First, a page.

• This service provides Estimates of Geological and Geophysical Surfaces (EGGS). The data comes from cover thickness models based on magnetic, airborne electromagnetic and borehole measurements of the depth of stratigraphic and chronostratigraphic surfaces and boundaries.

  • The fundamental geological framework of the concealed Paleoproterozoic East Tennant area of northern Australia is very poorly understood, despite its relatively thin veneer of Phanerozoic cover and its position along strike from significant Au–Cu–Bi mineralisation of the Tennant Creek mining district within the outcropping Warramunga Province. We present 18 new U–Pb dates, obtained via Sensitive High Resolution Ion Micro Probe (SHRIMP), constraining the geological evolution of predominantly Paleoproterozoic metasedimentary and igneous rocks intersected by 10 stratigraphic holes drilled in the East Tennant area. The oldest rocks identified in the East Tennant area are two metasedimentary units with maximum depositional ages of ca. 1970 Ma and ca. 1895 Ma respectively, plus ca. 1870 Ma metagranitic gneiss. These units, which are unknown in the nearby Murphy Province and outcropping Warramunga Province, underlie widespread metasedimentary rocks of the Alroy Formation, which yield maximum depositional ages of 1873–1864 Ma. While parts of this unit appear to be correlative with the ca. 1860 Ma Warramunga Formation of the Warramunga Province, our data suggest that the bulk of the Alroy Formation in the East Tennant area is slightly older, reflecting widespread sedimentation at ca. 1870 Ma. Throughout the East Tennant area, the Alroy Formation was intruded by voluminous 1854–1845 Ma granites, contemporaneous with similar felsic magmatism in the outcropping Warramunga Province (Tennant Creek Supersuite) and Murphy Province (Nicholson Granite Complex). In contrast with the outcropping Warramunga Province, supracrustal rocks equivalent to the 1845–1810 Ma Ooradidgee Group are rare in the East Tennant area. Detrital zircon data from younger sedimentary successions corroborate seismic evidence that at least some of the thick sedimentary sequences intersected along the southern margin of the recently defined Brunette Downs rift corridor are possible age equivalents of the ca. 1670–1600 Ma Isa Superbasin. Our new results strengthen ca. 1870–1860 Ma stratigraphic and ca. 1850 Ma tectono-magmatic affinities between the East Tennant area, the Murphy Province, and the mineralised Warramunga Province around Tennant Creek, with important implications for mineral prospectivity of the East Tennant area. Appeared in Precambrian Research Volume 383, December 2022.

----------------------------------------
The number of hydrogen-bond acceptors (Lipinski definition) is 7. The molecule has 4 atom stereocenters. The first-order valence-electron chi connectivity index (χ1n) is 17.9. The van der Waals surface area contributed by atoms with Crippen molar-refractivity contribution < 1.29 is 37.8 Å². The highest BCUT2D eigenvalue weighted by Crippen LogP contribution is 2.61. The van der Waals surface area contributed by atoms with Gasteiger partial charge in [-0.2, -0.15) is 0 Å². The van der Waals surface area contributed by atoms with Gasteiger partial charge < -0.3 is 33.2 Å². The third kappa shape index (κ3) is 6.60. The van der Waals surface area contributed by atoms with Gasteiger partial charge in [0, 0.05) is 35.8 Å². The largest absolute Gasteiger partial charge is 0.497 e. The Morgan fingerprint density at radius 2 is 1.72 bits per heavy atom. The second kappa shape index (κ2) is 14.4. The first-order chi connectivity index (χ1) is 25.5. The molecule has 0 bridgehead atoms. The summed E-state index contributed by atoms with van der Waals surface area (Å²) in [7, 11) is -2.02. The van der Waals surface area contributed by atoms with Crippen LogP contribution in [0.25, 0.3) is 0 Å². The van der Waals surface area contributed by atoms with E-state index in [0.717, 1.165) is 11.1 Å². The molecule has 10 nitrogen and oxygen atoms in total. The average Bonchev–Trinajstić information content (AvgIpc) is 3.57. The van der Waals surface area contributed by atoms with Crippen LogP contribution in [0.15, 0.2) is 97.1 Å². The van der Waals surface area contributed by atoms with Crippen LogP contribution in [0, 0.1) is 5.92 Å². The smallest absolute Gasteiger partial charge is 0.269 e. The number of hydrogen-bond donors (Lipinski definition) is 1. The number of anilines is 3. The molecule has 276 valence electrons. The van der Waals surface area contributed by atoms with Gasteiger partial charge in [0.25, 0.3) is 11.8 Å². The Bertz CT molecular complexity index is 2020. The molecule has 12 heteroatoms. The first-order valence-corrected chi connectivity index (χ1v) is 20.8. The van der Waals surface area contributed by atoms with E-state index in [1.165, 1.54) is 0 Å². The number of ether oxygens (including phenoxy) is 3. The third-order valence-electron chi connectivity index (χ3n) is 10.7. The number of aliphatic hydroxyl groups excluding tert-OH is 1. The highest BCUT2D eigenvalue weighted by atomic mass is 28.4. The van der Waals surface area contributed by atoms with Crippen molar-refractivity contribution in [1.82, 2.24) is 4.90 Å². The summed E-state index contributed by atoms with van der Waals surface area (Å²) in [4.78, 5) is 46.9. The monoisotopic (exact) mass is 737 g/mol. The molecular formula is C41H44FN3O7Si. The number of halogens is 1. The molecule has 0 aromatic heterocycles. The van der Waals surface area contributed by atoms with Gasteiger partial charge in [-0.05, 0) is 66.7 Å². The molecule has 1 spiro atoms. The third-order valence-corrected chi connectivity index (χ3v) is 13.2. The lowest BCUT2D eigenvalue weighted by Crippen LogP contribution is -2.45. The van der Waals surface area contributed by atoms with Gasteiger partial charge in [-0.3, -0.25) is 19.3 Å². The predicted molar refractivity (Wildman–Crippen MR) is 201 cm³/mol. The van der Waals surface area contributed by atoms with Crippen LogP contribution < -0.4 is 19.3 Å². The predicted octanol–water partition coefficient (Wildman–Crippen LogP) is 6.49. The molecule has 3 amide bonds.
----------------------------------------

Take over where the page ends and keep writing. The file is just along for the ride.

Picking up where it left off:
• Building on newly acquired airborne electromagnetic and seismic reflection data during the Exploring for the Future (EFTF) program, Geoscience Australia (GA) generated a cover model across the Northern Territory and Queensland, in the Tennant Creek – Mount Isa (TISA) area (Figure 1; between 13.5 and 24.5⁰ S of latitude and 131.5 and 145⁰ E of longitude) (Bonnardot et al., 2020). The cover model provides depth estimates to chronostratigraphic layers, including: Base Cenozoic, Base Mesozoic, Base Paleozoic and Base Neoproterozoic. The depth estimates are based on the interpretation, compilation and integration of borehole, solid geology, reflection seismic, and airborne electromagnetic data, as well as depth to magnetic source estimates. These depth estimates in metres below the surface (relative to the Australian Height Datum) are consistently stored as points in the Estimates of Geophysical and Geological Surfaces (EGGS) database (Matthews et al., 2020). The data points compiled in this data package were extracted from the EGGS database. Preferred depth estimates were selected to ensure regional data consistency and aid the gridding. Two sets of cover depth surfaces (Bonnardot et al., 2020) were generated using different approaches to map megasequence boundaries associated with the Era unconformities: 1) Standard interpolation using a minimum-curvature gridding algorithm that provides minimum misfit where data points exist, and 2) Machine learning approach (Uncover-ML, Wilford et al., 2020) that allows to learn about relationships between datasets and therefore can provide better depth estimates in areas of sparse data points distribution and assess uncertainties. This data package includes the depth estimates data points compiled and used for gridding each surface, for the Base Cenozoic, Base Mesozoic, Base Paleozoic and Base Neoproterozoic (Figure 1). To provide indicative trends between the depth data points, regional interpolated depth surface grids are also provided for the Base Cenozoic, Base Mesozoic, Base Paleozoic and Base Neoproterozoic. The grids were generated with a standard interpolation algorithm, i.e. minimum-curvature interpolation method. Refined gridding method will be necessary to take into account uncertainties between the various datasets and variable distances between the points. These surfaces provide a framework to assess the depth and possible spatial extent of resources, including basin-hosted mineral resources, basement-hosted mineral resources, hydrocarbons and groundwater, as well as an input to economic models of the viability of potential resource development.